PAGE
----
8 min read

Solitary Walking: High Salvington

My first solo walk of the year; a 6.5 mile round-trip to a chalky grassland, from my back door in West Sussex.
Solitary Walking: High Salvington

With plans fallen through, I was left holding the opportunity for a whole day of time, and knew that this was a nudge to put my walking boots on - to take myself outside, and not relying on the company of others. I’m not sure I even remember the last time I did this - working through my anxieties to walk solo (I’m fairly certain, its not happened this year) and starting to build on my confidence and independence to travel and explore more freely. I decided on a local walk, returning to a place that I discovered during the first lockdown, and somewhere I’ve been yearning to be again. I found myself stalling, finding excuses not to push the door open, tried to find others to cling to and started to make other plans for myself so that I could do anything but be alone. Its such a frustrating cycle to be in; to know how much I want to do this, yet sabotaging myself at every opportunity - its the same with my writing. Yet, despite all of this, I found myself leaving the narrow alleyway opposite my flat, and was placing foot after foot along the edge of the busy road that joined it.

I gave myself permission to turn back at any point, that I didn’t have to make it to some 'end destination' - I was outside, alone now - I had already worked through that initial mental barrier and so anything else was simply flowing onwards. I recounted local paths, the smell of coffee from The Flour Pot meeting me at a corner as I passed a severed hawthorn. Seeing bright magenta foxgloves peeping out of the allotments I passed, where I had spent the whole winter desperate to see what would come up out of that earth; that tree had been a small waymarker for me, and I wondered what else might have changed since I had last been here. How had it been this long since I had dedicated myself to my walking practice? I acknowledged the huge ebbs and flows in my moods and motivation lately; feeling as though I’ve been struggling to keep afloat - constantly dipping in and out of quiet, darker spells and seemingly nothing to say, then to random outbursts of energy and ideas that almost take my breath away with their velocity, out of nowhere. The lockdown is an easy culprit and one not to ignore, though I know that by stepping towards my self, its set off this unruly chaos internally (as I touched upon last week, during a fortnight spell of ferocious panic and shadows).

I came to the coloured bars of my son’s soon-to-be primary school, following them for a short while and thinking about how much I will soon learn the feel of them - how much they will become a part of my daily life; the walk itself becoming so engrained in me - I wonder which plants I will become more acquainted with, of how it will feel on days when its sheets of rain and bitter winds. I wonder how it will feel to let go of his little hands behind those gates - a slow release of him into whole new systems, people and environments. I wonder how to hold my self, but it doesn’t yet bare uttering - it will come. Through further alleyways and empty parks, I began to edge closer to the rushing dual carriageway that is the biggest challenge of this six-and-a-half mile walk; anxiety in my throat and chest as I stood next to the first crossing point. Miraculously a gap in the traffic came quickly, so I stood in the middle of those streams of cars and vans, feeling my body almost get swept along with a large lorry as it hurtled close to my face. Sure that I’d not taken a breath through this whole ordeal, I had made it across the second lane before long and was then walking steeply uphill, recalibrating myself with the luxurious houses and their balconies and gardens that overlooked Cissbury Ring in the distance. It didn’t take long to feel as though I was high-up, golden sun beaming on the intense green landscape; every roadside bursting with nettles, cleavers, cow parsley and poppies. I stepped past a tree stump that I had gathered turkey tail fungi from last year, and felt a sense of reconnection to see there were still some of the dusky brown, striped polypores peeking out between blades of grass - how much foraging had reignited my passion to be outside last year, finding wild food and learning about my local ecosystem. Through what had been a swelteringly hot and dry walk so far, I was met by the most beautiful, cool breeze the higher I got. How much I had missed the feeling of the wind between my fingers; around my neck and whispering in my ears.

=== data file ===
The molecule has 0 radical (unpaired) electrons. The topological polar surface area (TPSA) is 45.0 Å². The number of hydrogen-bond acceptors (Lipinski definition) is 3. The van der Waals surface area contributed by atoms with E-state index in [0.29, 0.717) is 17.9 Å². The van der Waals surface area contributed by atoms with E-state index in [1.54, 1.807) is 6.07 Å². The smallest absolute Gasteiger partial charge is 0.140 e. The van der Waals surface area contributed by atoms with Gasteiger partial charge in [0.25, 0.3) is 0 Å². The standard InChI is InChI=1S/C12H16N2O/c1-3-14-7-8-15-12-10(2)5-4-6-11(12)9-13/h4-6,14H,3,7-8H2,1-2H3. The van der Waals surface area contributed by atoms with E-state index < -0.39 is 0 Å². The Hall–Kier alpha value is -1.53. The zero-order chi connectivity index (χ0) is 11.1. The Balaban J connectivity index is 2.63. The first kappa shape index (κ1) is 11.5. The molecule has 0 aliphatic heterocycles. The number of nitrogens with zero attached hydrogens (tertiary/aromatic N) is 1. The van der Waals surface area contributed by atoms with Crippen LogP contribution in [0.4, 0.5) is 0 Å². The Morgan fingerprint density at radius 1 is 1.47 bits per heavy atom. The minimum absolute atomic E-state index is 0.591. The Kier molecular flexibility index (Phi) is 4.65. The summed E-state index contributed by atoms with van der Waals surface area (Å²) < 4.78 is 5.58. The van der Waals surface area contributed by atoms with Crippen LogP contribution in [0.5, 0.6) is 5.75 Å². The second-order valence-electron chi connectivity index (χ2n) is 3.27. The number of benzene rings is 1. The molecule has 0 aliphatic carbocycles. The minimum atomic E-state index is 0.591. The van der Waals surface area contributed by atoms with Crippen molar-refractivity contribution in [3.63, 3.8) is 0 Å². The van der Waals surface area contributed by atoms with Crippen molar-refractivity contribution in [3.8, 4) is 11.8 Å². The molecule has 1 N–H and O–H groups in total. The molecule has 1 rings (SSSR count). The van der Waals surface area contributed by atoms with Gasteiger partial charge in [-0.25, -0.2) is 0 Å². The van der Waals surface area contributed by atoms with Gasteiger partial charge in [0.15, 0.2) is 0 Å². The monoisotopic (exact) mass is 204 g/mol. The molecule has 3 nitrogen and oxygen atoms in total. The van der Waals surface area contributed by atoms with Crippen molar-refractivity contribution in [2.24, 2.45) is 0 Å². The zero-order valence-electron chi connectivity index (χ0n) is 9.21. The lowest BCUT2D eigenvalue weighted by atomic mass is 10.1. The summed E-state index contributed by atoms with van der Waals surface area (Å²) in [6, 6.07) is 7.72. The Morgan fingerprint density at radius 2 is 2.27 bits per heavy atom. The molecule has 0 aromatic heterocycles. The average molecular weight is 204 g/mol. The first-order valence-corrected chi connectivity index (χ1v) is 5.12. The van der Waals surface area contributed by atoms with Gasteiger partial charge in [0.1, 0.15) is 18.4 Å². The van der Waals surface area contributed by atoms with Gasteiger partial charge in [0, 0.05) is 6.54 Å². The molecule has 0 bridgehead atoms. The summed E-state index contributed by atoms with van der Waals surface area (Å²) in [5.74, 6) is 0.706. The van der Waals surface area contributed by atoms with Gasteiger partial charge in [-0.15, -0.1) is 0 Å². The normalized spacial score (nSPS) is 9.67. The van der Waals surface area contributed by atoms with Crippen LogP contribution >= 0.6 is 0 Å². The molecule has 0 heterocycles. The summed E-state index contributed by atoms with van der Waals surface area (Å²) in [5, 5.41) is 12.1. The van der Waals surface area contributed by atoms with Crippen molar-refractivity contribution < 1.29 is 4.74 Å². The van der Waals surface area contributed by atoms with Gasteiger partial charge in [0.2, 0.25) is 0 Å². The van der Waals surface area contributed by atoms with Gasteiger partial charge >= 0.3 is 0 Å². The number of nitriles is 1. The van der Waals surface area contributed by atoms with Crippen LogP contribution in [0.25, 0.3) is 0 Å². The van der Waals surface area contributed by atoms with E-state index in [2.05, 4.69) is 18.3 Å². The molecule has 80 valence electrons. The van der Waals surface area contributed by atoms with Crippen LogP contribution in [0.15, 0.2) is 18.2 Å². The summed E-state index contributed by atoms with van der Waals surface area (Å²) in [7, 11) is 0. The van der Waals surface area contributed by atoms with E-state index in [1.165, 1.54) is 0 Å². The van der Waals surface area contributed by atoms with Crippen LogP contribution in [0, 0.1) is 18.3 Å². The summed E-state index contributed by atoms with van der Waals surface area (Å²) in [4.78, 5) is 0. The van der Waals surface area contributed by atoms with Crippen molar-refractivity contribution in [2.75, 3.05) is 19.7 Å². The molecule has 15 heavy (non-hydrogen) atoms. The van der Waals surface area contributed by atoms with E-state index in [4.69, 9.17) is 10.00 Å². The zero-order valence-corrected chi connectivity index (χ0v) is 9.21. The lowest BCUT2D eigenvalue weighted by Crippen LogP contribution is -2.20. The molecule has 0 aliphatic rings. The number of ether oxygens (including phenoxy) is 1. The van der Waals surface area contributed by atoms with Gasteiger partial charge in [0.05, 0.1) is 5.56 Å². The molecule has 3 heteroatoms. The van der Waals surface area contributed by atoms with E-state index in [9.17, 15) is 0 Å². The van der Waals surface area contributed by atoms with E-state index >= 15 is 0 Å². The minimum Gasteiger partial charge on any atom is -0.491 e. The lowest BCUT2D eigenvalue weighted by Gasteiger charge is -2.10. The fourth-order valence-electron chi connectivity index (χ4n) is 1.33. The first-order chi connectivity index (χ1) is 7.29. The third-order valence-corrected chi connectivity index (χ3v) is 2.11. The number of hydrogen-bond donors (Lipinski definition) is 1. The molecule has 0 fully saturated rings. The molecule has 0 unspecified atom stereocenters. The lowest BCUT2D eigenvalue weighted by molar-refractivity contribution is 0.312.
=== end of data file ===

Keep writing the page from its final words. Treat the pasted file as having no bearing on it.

As I turned from the steep, dry gravelled roads to the High Salvington windmill and past the simple tin walls of St Peter’s church, an immense wave of relaxation shuddered through my body, and I no longer felt an ounce of anxiety or tenseness. Part of my desire to return here, was precisely because of this sense of ‘home’; something about this place settles me in ways I cannot put words to, and was completely unexpected when I first rambled my way up here. That I could walk here from my front door, from a housing association flat surrounded with so much unrest, to a place resonating so much peace and calm, was unreal to me. I didn’t need a car, or another person - I could bring myself here, with only my feet and my lungs to carry me. Though I’ve often felt displaced in many residential areas I walk through, I have never felt this way about this little stretch of village; it exudes a humbleness that reminds me of happier childhood days. Every time I emerge here, I start to feel a pull to experience the local community in more depth - to wander into the village shop, to sit inside the metal church surrounded by trees.